Archive for the ‘"Kraft Television Theatre"’ Category

Remembering TV Producer (and Archive Interviewer) Henry Colman

Friday, November 9th, 2012

The Archive is very saddened to hear of the death of noted television producer Henry Colman, who passed away on Wednesday, November 7th at the age of 89. Not only was Henry an Archive interviewee, but he was also one of the Archive’s main interviewers — having completed over 33 oral history interviews for the Archive of American Television’s collection. We will miss his warmth and enthusiasm.

Henry began his career in television just as it was beginning — as a production coordinator on a local musical show, Easy Does It. In 1951, he became an assistant to the director on Kraft Television Theatre and then worked on other programs including Robert Montgomery Presents and Colgate Comedy Hour. He then became a television executive, overseeing the pilot of The Many Loves of Dobie Gillis, and working on programs such as Green Acres and Hawaii Five-0. He later worked on the development of The Love Boat, where he became line producer, and went on to produce the series Hotel. Beginning in 1987, he produced a number of TV movies including Body of Evidence, Parent Trap III and The Rape of Dr. Willis.

Below are some selections from his 2001 Archive interview:

On the genesis of The Love Boat:

On his advice to aspiring producers:

On being an interviewer for the Archive of American Television:

On how he’d like to be remembered:

I’d like to be remembered as being generous and kind and with enough talent that I got the job done, and did it well.

Henry himself was interviewed for the Archive on March 16, 2001.

As a tribute to his work and love for the Archive of American Television, donations in his memory are being accepted. (Email for more information.)

TV’s First Anthology Drama Turns 65: Happy Anniversary, Kraft Television Theatre!

Monday, May 7th, 2012

It was the first of the Golden Age, classic anthology dramas. Kraft Television Theatre was born out of Television Theatre, the 1946 monthly showcase of plays courtesy of WNBT, NBC’s New York station. Once the monthly program proved a success, NBC found a regular sponsor for the show and officially launched television’s first live weekly, hour-long dramatic series, Kraft Television Theatre on May 7, 1947.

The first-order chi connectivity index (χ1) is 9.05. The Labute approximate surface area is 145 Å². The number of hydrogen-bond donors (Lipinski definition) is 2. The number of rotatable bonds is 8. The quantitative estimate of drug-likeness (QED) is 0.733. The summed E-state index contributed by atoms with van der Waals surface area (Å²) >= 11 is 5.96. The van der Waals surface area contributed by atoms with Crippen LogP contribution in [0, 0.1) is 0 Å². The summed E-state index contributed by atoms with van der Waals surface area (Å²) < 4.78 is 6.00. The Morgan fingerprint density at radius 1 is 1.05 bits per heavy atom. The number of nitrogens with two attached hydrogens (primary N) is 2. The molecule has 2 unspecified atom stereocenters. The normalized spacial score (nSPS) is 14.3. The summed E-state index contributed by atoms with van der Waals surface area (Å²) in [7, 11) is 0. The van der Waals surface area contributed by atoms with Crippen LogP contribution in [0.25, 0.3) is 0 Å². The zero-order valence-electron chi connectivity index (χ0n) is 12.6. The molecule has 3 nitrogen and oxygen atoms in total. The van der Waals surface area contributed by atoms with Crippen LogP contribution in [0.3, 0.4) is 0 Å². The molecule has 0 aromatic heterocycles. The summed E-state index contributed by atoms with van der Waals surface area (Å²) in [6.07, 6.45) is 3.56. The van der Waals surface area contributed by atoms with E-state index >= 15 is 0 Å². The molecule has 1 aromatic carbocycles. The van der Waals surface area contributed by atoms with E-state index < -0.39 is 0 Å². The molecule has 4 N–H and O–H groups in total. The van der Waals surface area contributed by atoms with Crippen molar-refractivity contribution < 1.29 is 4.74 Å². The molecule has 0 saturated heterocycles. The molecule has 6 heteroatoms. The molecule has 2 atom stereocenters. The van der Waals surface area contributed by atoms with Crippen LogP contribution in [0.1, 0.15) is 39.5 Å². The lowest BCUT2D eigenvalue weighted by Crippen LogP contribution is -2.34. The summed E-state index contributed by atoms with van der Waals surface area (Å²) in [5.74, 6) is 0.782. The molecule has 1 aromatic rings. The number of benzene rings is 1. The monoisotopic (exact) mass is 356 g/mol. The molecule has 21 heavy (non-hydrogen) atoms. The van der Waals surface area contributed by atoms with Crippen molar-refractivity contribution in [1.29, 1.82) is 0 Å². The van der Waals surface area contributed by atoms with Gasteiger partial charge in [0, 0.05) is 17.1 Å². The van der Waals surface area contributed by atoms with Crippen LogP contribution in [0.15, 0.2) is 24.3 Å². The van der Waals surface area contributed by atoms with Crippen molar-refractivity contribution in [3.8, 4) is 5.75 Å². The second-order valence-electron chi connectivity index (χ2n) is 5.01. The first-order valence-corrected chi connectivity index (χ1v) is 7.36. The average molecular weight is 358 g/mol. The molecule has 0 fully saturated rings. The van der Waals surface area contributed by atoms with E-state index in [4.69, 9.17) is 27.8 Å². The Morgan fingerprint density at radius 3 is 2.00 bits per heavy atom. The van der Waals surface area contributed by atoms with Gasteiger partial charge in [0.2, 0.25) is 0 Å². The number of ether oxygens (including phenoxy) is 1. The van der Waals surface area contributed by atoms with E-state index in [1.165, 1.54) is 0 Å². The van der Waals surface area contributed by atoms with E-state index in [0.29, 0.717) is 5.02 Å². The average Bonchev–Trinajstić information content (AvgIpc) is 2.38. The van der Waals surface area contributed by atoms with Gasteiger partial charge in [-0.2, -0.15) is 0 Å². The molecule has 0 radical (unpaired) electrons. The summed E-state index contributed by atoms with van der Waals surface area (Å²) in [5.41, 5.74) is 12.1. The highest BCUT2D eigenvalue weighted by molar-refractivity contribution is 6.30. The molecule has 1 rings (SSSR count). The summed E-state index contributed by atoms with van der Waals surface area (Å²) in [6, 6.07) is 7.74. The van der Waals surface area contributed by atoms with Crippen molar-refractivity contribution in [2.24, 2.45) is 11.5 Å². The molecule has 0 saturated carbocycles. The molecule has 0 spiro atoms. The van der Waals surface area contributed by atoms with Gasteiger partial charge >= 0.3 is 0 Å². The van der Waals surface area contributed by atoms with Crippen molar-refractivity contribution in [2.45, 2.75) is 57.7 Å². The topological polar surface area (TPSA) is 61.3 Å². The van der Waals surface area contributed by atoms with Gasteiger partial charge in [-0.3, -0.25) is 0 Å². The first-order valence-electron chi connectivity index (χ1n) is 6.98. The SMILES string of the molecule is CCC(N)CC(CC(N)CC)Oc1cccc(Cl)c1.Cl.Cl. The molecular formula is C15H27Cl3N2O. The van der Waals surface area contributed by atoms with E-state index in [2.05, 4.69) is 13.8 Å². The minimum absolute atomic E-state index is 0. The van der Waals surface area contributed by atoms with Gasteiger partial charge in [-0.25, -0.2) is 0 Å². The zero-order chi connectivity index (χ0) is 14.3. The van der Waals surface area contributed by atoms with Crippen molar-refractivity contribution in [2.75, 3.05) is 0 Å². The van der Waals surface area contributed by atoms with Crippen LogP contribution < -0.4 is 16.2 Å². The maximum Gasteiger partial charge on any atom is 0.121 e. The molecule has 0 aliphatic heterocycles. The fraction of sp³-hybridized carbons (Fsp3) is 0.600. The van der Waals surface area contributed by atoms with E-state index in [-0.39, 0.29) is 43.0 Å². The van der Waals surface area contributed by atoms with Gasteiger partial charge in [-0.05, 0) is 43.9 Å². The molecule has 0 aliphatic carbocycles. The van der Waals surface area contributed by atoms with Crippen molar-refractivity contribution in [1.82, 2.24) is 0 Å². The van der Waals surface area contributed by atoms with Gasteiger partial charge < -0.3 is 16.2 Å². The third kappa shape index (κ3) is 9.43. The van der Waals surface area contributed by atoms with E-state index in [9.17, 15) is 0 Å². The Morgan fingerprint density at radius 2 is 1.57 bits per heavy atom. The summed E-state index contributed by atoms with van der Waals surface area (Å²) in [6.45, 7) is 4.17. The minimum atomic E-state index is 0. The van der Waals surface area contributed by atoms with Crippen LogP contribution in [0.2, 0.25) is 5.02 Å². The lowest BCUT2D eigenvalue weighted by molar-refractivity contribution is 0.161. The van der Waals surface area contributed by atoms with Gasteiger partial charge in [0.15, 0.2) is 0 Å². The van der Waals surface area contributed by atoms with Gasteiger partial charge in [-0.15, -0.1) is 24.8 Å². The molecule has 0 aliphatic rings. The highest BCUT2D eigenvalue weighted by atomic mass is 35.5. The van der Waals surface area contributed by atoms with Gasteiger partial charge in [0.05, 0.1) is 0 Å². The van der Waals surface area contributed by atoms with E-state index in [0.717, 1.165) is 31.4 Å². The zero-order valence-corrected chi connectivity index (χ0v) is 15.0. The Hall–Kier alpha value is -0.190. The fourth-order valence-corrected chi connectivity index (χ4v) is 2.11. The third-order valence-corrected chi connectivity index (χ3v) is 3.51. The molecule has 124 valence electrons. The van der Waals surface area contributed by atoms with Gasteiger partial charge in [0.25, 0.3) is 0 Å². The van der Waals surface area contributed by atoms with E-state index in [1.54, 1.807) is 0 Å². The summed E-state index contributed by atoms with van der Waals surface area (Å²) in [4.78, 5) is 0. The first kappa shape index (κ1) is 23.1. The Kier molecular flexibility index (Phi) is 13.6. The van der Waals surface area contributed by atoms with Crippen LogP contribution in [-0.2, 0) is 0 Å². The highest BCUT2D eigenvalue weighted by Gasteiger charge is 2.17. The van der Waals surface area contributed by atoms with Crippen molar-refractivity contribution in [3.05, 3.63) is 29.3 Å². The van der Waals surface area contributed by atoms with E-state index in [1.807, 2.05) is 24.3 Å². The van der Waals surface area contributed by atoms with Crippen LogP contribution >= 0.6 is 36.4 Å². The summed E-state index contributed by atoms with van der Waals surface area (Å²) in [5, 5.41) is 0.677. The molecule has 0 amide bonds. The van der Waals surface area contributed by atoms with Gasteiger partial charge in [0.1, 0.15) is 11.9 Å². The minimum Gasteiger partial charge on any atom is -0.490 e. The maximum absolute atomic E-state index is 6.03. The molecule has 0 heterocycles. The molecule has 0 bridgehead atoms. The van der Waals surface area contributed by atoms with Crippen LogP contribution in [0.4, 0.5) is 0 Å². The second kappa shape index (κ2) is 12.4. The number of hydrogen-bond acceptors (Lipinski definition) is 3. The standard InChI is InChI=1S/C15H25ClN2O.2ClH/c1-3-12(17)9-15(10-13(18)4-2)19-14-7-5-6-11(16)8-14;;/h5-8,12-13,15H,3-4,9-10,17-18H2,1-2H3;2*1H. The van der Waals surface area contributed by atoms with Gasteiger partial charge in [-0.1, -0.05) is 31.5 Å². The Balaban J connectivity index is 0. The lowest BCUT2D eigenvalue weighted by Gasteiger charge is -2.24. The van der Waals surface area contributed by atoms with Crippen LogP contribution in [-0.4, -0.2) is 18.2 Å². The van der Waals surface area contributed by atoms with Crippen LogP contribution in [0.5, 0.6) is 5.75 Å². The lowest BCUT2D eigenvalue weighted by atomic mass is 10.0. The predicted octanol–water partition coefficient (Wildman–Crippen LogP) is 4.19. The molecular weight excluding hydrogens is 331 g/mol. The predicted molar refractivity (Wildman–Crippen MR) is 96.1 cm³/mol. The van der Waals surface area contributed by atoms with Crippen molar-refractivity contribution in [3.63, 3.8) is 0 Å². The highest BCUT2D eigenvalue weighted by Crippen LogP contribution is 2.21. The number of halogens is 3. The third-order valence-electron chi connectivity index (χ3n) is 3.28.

The program was so successful on Wednesday evenings that a Thursday installment was added for a two-year run on ABC. Between the NBC and ABC versions, there were a total of 650 shows produced – the series missed only three live telecasts in its eleven year run, due to coverage of political conventions.

Fred Coe directed several of the early episodes, and went on to produce several Golden Age favorites including Playhouse 90 and Philco-Goodyear Television Playhouse. Sidney Lumet directed 1958’s two-part production of “All the King’s Men:”

E.G. Marshall starred in several productions, including a memorable 1950 “Macbeth” and Jack Klugman not only acted in the series, but also wrote 1958’s “Code of the Corner:”

Noteworthy writers tapped for the series included Truman Capote, Rod Serling (who penned 1955’s “Patterns” starring Ed Begley, Sr.) JP Miller, and Horton Foote, whose play “Only the Heart” was performed on Kraft Television Theatre in 1948:

Part of the magic, and the difficulty of the productions stemmed from the fact that they were live. The blocking and staging had to be precise, and if someone flubbed a line or missed a cue, there were no retakes. Makeup artist Dick Smith recalls the challenges of aging a character on live television, specifically, Nancy Marchand’s “Queen Elizabeth” in the 1951 production “Of Famous Memory:”

Kraft loved the show because cheese sales skyrocketed – a 1947 study by ad agency J. Walter Thompson showed that McLaren’s Imperial Cheese, which was advertised solely on Kraft Television Theatre, was regularly selling out at grocery stores. RCA (parent company of NBC) loved the show because quality programming was a draw for people to buy television sets, which RCA manufactured.

Kraft Television Theatre finally came to the end of its eleven-year-run in 1958, as serialized dramas and sitcoms with continuing storylines became the fashion. The show was briefly reconfigured as Kraft Mystery Theatre in April 1958 and went off the air for good five months later in September. Though the program was not shot on film, kinescopes remain of several of the most lauded productions, including “Patterns,” and the Titanic tale, “A Night to Remember.”

- by Adrienne Faillace